Deforestation in tropical rain forests could have an even greater impact on climate change than has previously been thought. The combined biomass of a large number of small forest fragments left over after habitat fragmentation can be up to 40 per cent less than in a continuous natural forest of the same overall size.
The simulation integrated results from other researchers who are conducting unique long-term experiments on fragmentation in Amazonas. However, a large number of questions remain unanswered: Are the edges stable? Can the forest regenerate or does the degradation continue inwards? The researchers therefore view the figures as a preliminary, cautious estimate. "But if it is confirmed, it is a really fundamental finding," adds Dr Sandro Pütz of the UFZ. "Forest fragments cannot perform in the same way as continuous forests." The researchers therefore intend to investigate the long-term effects over the coming years to find out how the rain forest remnants develop in the long term. The results of this study will also have fundamental consequences for forest conservation, at least in terms of the carbon balance: "In any case, in terms of carbon storage, it is better to protect 100 continuous hectares than to protect 100 one-hectare patches," says Jürgen Groeneveld.
The data used in the model come from the tropical coastal rain forest in the state of São Paulo, Brazil. The Atlantic Forest was severely deforested in the second half of the 19th century for construction timber, charcoal and grazing and arable land. Although only around an eighth of the original forest area remains, these remnants are still regarded as international biodiversity hot spots, since they are home to an as yet not fully recorded, but impressive number of endangered animal and plant species that are not found anywhere else. Since 2003, Brazilian and German researchers have therefore been investigating the long-term effects of landscape fragmentation on habitats in the Atlantic Forest, which used to stretch along the whole of Brazil’s east coast and is today one of the most endangered rain forests in the world.The new findings from the ecological modelling experts led by Andreas Huth and Klaus Henle are also relevant for negotiations at the UN climate conference in Copenhagen. Under the heading REDD (Reducing Emissions from Deforestation and Degradation), the conference will be discussing a mechanism for including the forests in climate protection. Forests bind carbon dioxide. Deforestation or degradation of forests leads to a further release or less fixing of carbon dioxide per unit area, thereby increasing the greenhouse effect. Around 20 per cent of total global CO2 emissions comes from the destruction of forests.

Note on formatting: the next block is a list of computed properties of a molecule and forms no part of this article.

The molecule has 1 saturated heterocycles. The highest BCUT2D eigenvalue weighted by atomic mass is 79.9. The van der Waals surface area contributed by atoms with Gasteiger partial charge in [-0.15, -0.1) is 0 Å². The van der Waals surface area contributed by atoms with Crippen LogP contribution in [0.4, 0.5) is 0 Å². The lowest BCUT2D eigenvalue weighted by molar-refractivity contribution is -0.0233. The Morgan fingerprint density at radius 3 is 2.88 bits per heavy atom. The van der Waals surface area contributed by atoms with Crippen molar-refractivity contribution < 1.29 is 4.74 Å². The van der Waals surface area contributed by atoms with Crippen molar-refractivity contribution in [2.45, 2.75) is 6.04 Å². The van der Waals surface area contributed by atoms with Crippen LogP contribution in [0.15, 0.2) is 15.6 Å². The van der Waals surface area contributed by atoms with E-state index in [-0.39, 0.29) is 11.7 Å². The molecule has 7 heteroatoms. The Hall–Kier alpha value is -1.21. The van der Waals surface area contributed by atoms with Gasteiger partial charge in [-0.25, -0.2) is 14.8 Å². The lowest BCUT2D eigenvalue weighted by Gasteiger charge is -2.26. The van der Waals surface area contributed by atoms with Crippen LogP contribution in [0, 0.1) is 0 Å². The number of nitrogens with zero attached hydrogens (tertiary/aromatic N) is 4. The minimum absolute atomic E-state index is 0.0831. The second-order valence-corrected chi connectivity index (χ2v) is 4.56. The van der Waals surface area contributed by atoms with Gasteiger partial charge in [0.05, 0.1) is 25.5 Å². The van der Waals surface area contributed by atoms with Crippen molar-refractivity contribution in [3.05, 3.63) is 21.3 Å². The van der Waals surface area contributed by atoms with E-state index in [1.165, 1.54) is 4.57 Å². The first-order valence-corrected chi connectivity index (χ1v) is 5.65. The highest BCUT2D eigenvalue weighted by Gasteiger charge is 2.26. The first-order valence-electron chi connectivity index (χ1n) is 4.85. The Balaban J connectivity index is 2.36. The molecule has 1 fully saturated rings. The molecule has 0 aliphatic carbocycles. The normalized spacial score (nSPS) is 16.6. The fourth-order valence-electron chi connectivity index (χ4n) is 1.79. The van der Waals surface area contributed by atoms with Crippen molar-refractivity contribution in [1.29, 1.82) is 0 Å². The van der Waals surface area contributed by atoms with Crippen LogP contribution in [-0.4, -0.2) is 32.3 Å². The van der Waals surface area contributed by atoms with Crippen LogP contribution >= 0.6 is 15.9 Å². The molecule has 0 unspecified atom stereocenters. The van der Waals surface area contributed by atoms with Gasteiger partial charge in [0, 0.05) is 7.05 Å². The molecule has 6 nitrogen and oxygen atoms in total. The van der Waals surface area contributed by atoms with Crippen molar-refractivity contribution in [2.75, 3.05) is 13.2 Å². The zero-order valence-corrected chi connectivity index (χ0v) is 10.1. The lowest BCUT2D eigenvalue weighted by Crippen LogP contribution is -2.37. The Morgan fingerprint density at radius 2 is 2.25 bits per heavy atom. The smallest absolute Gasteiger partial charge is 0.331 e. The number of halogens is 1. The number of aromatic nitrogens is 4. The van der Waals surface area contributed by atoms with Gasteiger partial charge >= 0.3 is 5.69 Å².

http://dx.doi.org/10.1016/j.ecolmodel.2009.06.015M.C. Ribeiro, J.P. Metzger, A.C. Martensen, F.J. Ponzoni and M. M. Hirota (2009):
The Helmholtz Association helps solve major, pressing challenges facing society, science and the economy with top scientific achievements in six research areas: Energy, Earth and Environment, Health, Key Technologies, Structure of Matter, Transport and Space. With 28,000 employees in 16 research centres and an annual budget of around EUR 2.8 billion, the Helmholtz Association is Germany’s largest scientific organisation. Its work follows in the tradition of the great natural scientist Hermann von Helmholtz (1821-1894).
Tilo Arnhold | EurekAlert!
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